The idea of short selling is to profit from the decline in the share price. For example, you just sold 1000 shares of APPL at the current market price of $120 per share. Assuming your forecast turns out to be right and two weeks later, the price slides down to $90 a share. To cover your short position, you buy 1000 shares of APPL at $90. So, you have made a profit of $30 per share, which, for the 1,000 shares, is a $30,000 profit (before interest charges on margin loans). The trade was profitable because your buy price was lower than your sell price.
Why you can go short when swing trading
Short selling, by nature, is a form of swing trading because the trader only holds such a position for a short time until the price reverses to the upside. However, when swing trading, short selling can be used for speculating and hedging. As a speculative strategy, swing traders can use short selling to bet and profit from a potential decline in a specific stock or across the market as a whole. As a hedge, swing traders can use short selling to protect gains or mitigate losses from market movements.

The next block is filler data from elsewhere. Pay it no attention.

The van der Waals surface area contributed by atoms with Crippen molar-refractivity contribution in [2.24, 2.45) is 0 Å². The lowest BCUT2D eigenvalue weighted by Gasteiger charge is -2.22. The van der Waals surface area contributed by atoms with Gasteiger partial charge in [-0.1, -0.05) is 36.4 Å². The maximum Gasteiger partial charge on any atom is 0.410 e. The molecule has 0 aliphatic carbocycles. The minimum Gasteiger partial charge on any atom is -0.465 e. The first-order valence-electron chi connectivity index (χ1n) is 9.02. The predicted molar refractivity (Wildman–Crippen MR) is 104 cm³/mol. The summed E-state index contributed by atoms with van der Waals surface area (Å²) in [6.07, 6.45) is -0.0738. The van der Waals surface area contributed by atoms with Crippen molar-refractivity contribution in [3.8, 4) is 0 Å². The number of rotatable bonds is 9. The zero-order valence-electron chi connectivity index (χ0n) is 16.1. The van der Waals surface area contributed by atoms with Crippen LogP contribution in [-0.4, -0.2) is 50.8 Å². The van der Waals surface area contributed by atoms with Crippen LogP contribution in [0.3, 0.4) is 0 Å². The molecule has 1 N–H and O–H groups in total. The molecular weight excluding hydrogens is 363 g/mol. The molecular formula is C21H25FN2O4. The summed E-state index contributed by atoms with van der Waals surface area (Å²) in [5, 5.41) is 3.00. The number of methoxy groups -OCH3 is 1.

Since swing traders are primarily momentum chasers, short selling allows them to profit from every market trend. When markets are bullish, swing traders profit from going long. In the same vein, when markets decline swing traders can profit by selling short. Since swing traders do not retain positions in stocks for a long time, and as such, may not have to wait out a bearish trend as long-term traders do, they have the opportunities to profit from the decline in stock prices. Hence, short selling offers another opportunity for swing traders to make money.
How to identify stocks to short when swing trading
These are some ways, based on technical analysis methods, you can screen and identify stocks that qualify for short trading: